Undersea Cable Cut: Cables Not Expired, Contrary To Rumors

Questions have surfaced surrounding the state of the faulty cables that led to widespread internet disruptions across several African countries, Nigeria being among them, in the recent past.

Among the conjectures circulating, one suggests that the cables might remain unrepaired due to having exceeded their intended lifespan, potentially being severed in the process.

Contrary to these assumptions, Chris Wood, the CEO of the West Indian Ocean Cable Company (WIOCC), has dismissed such claims, stating that none of the four cables damaged in the incident has reached the end of its useful life.

He explains that cable cuts are a routine event worldwide, occurring due to factors like ship anchors, subsea landslides, seismic activity such as earthquakes, and similar occurrences.

He also mentioned ongoing efforts to address the issue, though he did not provide specific information regarding when the repairs are expected to be completed or the associated costs.

Read also: Cable Cut: Telcos, Banks Reroute Traffic; Network Now Patchy

Wood said: “There’s very limited capability to restore those networks at this time because there isn’t the same level of network diversity. We’re working with our partners to land Equiano in Ghana and we’re working with the government and regulator there to acquire the correct licenses and everything to bring Equiano into Ghana and hopefully that will be done as fast as possible and any future events like this will have a smaller impact.

“And in terms of the impact on other countries, there are different levels of impact felt by different countries. Equiano lands in Nigeria, so there are restoration opportunities here. It lands in Togo, so there’s restoration opportunity in Togo, but it doesn’t land in Ghana, for example, or Code d’Ivoire.

“One of the reasons these cuts have actually had such a significant impact also is because four or five weeks ago there were cuts in the Red Sea. So three cables were cut in the Red Sea, which also serve Africa.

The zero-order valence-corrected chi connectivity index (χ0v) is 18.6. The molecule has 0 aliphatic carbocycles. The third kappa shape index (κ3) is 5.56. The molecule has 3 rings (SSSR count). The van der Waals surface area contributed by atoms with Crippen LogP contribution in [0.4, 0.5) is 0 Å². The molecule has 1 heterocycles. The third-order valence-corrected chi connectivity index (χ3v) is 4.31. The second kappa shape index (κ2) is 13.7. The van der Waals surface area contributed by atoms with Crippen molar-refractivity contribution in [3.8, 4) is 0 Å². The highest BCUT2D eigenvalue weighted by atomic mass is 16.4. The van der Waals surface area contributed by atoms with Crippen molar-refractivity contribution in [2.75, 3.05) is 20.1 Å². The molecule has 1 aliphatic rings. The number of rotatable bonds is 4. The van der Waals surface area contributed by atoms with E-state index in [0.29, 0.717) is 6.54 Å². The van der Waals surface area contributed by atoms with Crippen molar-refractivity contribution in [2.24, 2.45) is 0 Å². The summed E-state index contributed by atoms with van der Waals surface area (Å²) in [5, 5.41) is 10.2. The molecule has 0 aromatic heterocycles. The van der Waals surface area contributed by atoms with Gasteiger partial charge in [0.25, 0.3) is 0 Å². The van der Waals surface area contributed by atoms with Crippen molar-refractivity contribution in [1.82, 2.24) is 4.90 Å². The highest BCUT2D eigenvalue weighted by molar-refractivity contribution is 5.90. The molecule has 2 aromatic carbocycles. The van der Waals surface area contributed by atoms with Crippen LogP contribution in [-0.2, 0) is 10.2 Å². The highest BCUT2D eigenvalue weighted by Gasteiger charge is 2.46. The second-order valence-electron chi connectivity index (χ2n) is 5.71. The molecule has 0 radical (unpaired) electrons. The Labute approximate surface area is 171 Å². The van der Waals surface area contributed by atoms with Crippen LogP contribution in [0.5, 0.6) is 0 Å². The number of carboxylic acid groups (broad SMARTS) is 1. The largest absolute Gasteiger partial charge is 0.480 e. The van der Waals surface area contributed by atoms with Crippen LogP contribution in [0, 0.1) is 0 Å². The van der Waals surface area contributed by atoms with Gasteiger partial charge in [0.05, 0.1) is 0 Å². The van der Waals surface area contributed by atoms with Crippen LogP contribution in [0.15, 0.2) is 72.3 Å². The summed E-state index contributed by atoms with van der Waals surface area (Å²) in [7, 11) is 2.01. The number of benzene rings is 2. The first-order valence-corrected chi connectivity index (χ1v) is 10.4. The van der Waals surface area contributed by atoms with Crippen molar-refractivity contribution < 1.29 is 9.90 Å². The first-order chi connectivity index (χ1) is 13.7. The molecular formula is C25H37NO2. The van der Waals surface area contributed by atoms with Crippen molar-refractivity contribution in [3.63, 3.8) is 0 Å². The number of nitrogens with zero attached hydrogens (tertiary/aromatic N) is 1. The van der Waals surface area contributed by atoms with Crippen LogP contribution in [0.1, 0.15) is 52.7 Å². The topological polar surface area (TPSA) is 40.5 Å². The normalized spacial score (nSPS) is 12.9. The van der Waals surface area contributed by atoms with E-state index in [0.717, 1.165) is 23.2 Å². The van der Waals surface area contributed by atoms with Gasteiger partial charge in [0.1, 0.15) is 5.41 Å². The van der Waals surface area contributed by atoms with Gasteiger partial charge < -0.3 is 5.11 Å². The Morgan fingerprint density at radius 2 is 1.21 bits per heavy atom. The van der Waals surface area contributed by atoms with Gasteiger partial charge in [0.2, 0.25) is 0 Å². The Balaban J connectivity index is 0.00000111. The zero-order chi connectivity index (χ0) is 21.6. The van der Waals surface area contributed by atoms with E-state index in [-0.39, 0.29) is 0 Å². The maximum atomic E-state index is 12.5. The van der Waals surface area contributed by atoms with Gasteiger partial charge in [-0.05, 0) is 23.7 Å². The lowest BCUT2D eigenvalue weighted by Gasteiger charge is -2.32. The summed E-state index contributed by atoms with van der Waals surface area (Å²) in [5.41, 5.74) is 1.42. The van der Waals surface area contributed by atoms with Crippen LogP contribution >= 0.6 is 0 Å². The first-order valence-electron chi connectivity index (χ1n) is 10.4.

Consequently, the absence of the Red Sea cuts could have facilitated the restoration of a considerable amount of traffic, redirecting it south from Nigeria, around South Africa, and back up the Red Sea. As a result, the impact of this incident has been magnified by the additional cuts in the Red Sea.

Wood shared that the financial burden of repairing the cables would be considerable, totaling millions of dollars. He remarked that the expenditure is substantial, potentially ranging from $1 million to $2 million per cable, depending on the duration for the ship to locate and complete the repairs.

“I can’t say exact figures because it depends on the nature of the cuts; how long it takes to repair them, but it’s when you look at the four systems together it is several, several millions of dollars.

To minimize risks and prevent future occurrences, Wood revealed that WIOCC has made strategic investments in a new cable called 2 Africa.

This cable, presently being installed, will have landing points in both Lagos and Akwa Ibom, providing more than two supplementary redundancy levels. This enables the cable to manage traffic in both northern and southern directions. Therefore, in case of a disruption in the northern sector, it can still support traffic from the southern region.

Africa Today News, New York

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